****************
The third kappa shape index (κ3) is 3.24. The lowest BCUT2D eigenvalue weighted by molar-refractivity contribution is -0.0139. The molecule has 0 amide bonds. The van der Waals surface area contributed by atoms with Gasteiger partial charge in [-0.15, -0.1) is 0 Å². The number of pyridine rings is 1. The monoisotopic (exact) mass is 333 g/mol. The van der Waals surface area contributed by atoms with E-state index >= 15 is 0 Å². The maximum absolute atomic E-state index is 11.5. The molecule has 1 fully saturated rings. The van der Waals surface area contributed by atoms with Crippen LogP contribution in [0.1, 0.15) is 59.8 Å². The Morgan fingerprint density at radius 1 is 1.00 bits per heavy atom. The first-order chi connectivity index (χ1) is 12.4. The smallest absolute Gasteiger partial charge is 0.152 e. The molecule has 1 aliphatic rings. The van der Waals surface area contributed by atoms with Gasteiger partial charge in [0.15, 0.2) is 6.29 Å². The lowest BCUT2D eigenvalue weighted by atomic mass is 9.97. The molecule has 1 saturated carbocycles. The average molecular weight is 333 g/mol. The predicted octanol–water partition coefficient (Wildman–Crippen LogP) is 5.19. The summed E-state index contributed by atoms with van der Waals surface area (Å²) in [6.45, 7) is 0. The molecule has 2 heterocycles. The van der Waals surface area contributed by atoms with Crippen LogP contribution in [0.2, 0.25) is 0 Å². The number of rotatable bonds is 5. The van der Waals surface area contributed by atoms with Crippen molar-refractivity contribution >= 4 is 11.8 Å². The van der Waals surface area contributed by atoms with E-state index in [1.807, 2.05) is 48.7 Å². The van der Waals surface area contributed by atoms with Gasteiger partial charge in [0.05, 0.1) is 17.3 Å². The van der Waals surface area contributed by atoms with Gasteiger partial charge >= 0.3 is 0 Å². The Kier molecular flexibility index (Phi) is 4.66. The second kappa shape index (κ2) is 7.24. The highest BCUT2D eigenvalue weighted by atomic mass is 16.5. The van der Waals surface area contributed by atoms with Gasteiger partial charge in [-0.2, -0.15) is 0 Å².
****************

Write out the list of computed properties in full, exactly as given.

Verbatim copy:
The third kappa shape index (κ3) is 3.24. The lowest BCUT2D eigenvalue weighted by molar-refractivity contribution is -0.0139. The molecule has 0 amide bonds. The van der Waals surface area contributed by atoms with Gasteiger partial charge in [-0.15, -0.1) is 0 Å². The number of pyridine rings is 1. The monoisotopic (exact) mass is 333 g/mol. The van der Waals surface area contributed by atoms with E-state index >= 15 is 0 Å². The maximum absolute atomic E-state index is 11.5. The molecule has 1 fully saturated rings. The van der Waals surface area contributed by atoms with Crippen LogP contribution in [0.1, 0.15) is 59.8 Å². The Morgan fingerprint density at radius 1 is 1.00 bits per heavy atom. The first-order chi connectivity index (χ1) is 12.4. The smallest absolute Gasteiger partial charge is 0.152 e. The molecule has 1 aliphatic rings. The van der Waals surface area contributed by atoms with Gasteiger partial charge in [0.15, 0.2) is 6.29 Å². The lowest BCUT2D eigenvalue weighted by atomic mass is 9.97. The molecule has 1 saturated carbocycles. The average molecular weight is 333 g/mol. The predicted octanol–water partition coefficient (Wildman–Crippen LogP) is 5.19. The summed E-state index contributed by atoms with van der Waals surface area (Å²) in [6.45, 7) is 0. The molecule has 2 heterocycles. The van der Waals surface area contributed by atoms with Crippen LogP contribution in [0.2, 0.25) is 0 Å². The number of rotatable bonds is 5. The van der Waals surface area contributed by atoms with Crippen molar-refractivity contribution >= 4 is 11.8 Å². The van der Waals surface area contributed by atoms with E-state index in [1.807, 2.05) is 48.7 Å². The van der Waals surface area contributed by atoms with Gasteiger partial charge in [0.05, 0.1) is 17.3 Å². The van der Waals surface area contributed by atoms with Gasteiger partial charge >= 0.3 is 0 Å². The Kier molecular flexibility index (Phi) is 4.66. The second kappa shape index (κ2) is 7.24. The highest BCUT2D eigenvalue weighted by atomic mass is 16.5. The van der Waals surface area contributed by atoms with Gasteiger partial charge in [-0.2, -0.15) is 0 Å².